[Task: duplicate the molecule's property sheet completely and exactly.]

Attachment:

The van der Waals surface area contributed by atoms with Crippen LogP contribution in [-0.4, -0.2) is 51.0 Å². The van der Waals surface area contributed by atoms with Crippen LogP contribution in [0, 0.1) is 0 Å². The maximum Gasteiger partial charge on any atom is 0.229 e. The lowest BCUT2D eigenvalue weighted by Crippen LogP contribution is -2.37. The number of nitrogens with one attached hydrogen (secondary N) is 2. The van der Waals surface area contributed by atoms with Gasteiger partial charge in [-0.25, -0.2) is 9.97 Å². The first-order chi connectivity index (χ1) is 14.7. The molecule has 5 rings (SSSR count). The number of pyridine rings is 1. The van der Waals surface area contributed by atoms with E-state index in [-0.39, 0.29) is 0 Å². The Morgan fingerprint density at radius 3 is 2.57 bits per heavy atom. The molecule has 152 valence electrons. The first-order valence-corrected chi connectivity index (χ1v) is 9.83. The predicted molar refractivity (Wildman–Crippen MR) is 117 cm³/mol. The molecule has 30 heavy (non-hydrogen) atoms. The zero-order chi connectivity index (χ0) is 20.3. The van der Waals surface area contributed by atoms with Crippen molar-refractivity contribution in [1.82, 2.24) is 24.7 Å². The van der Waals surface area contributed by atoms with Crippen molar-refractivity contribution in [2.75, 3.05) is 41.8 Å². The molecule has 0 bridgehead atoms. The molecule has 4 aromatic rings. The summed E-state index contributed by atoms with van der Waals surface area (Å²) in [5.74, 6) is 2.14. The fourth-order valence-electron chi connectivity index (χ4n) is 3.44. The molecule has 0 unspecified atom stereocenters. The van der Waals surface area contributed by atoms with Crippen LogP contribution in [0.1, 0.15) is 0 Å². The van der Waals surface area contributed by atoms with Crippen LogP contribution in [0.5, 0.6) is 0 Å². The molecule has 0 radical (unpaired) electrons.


The van der Waals surface area contributed by atoms with Crippen LogP contribution in [-0.4, -0.2) is 51.0 Å². The van der Waals surface area contributed by atoms with Crippen LogP contribution in [0, 0.1) is 0 Å². The maximum Gasteiger partial charge on any atom is 0.229 e. The lowest BCUT2D eigenvalue weighted by Crippen LogP contribution is -2.37. The number of nitrogens with one attached hydrogen (secondary N) is 2. The van der Waals surface area contributed by atoms with Gasteiger partial charge in [-0.25, -0.2) is 9.97 Å². The first-order chi connectivity index (χ1) is 14.7. The molecule has 5 rings (SSSR count). The number of pyridine rings is 1. The van der Waals surface area contributed by atoms with E-state index in [-0.39, 0.29) is 0 Å². The Morgan fingerprint density at radius 3 is 2.57 bits per heavy atom. The molecule has 152 valence electrons. The first-order valence-corrected chi connectivity index (χ1v) is 9.83. The predicted molar refractivity (Wildman–Crippen MR) is 117 cm³/mol. The molecule has 30 heavy (non-hydrogen) atoms. The zero-order chi connectivity index (χ0) is 20.3. The van der Waals surface area contributed by atoms with Crippen molar-refractivity contribution in [1.82, 2.24) is 24.7 Å². The van der Waals surface area contributed by atoms with Crippen molar-refractivity contribution in [2.75, 3.05) is 41.8 Å². The molecule has 0 bridgehead atoms. The molecule has 4 aromatic rings. The summed E-state index contributed by atoms with van der Waals surface area (Å²) in [5.74, 6) is 2.14. The fourth-order valence-electron chi connectivity index (χ4n) is 3.44. The molecule has 0 unspecified atom stereocenters. The van der Waals surface area contributed by atoms with Crippen LogP contribution in [0.1, 0.15) is 0 Å². The van der Waals surface area contributed by atoms with Crippen LogP contribution in [0.5, 0.6) is 0 Å². The molecule has 0 radical (unpaired) electrons.